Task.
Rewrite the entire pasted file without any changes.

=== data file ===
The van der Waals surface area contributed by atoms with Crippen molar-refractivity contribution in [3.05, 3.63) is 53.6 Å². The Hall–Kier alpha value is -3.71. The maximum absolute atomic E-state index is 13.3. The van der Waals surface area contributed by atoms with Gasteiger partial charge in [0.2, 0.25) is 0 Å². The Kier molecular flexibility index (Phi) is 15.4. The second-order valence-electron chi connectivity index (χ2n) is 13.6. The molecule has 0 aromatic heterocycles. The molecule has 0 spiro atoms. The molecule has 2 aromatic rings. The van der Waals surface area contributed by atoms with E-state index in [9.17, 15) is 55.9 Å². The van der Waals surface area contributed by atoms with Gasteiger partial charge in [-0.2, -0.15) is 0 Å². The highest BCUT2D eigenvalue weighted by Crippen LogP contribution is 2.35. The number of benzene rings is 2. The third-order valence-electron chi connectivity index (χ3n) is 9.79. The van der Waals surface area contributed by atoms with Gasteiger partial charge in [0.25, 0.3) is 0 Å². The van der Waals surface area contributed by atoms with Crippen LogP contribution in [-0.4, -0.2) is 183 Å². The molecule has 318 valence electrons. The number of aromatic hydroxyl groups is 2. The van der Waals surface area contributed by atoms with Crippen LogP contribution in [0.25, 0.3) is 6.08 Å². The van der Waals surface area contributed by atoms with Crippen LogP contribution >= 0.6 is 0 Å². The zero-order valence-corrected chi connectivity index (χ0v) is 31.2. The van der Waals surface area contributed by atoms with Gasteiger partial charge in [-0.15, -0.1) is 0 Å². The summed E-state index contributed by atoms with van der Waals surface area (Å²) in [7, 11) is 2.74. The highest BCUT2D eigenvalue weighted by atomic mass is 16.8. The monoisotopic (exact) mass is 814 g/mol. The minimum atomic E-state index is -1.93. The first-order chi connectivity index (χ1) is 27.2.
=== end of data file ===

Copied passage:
The van der Waals surface area contributed by atoms with Crippen molar-refractivity contribution in [3.05, 3.63) is 53.6 Å². The Hall–Kier alpha value is -3.71. The maximum absolute atomic E-state index is 13.3. The van der Waals surface area contributed by atoms with Gasteiger partial charge in [0.2, 0.25) is 0 Å². The Kier molecular flexibility index (Phi) is 15.4. The second-order valence-electron chi connectivity index (χ2n) is 13.6. The molecule has 0 aromatic heterocycles. The molecule has 0 spiro atoms. The molecule has 2 aromatic rings. The van der Waals surface area contributed by atoms with E-state index in [9.17, 15) is 55.9 Å². The van der Waals surface area contributed by atoms with Gasteiger partial charge in [-0.2, -0.15) is 0 Å². The highest BCUT2D eigenvalue weighted by Crippen LogP contribution is 2.35. The number of benzene rings is 2. The third-order valence-electron chi connectivity index (χ3n) is 9.79. The van der Waals surface area contributed by atoms with Gasteiger partial charge in [0.25, 0.3) is 0 Å². The van der Waals surface area contributed by atoms with Crippen LogP contribution in [-0.4, -0.2) is 183 Å². The molecule has 318 valence electrons. The number of aromatic hydroxyl groups is 2. The van der Waals surface area contributed by atoms with Crippen LogP contribution in [0.25, 0.3) is 6.08 Å². The van der Waals surface area contributed by atoms with Crippen LogP contribution >= 0.6 is 0 Å². The zero-order valence-corrected chi connectivity index (χ0v) is 31.2. The van der Waals surface area contributed by atoms with Gasteiger partial charge in [-0.15, -0.1) is 0 Å². The summed E-state index contributed by atoms with van der Waals surface area (Å²) in [7, 11) is 2.74. The highest BCUT2D eigenvalue weighted by atomic mass is 16.8. The monoisotopic (exact) mass is 814 g/mol. The minimum atomic E-state index is -1.93. The first-order chi connectivity index (χ1) is 27.2.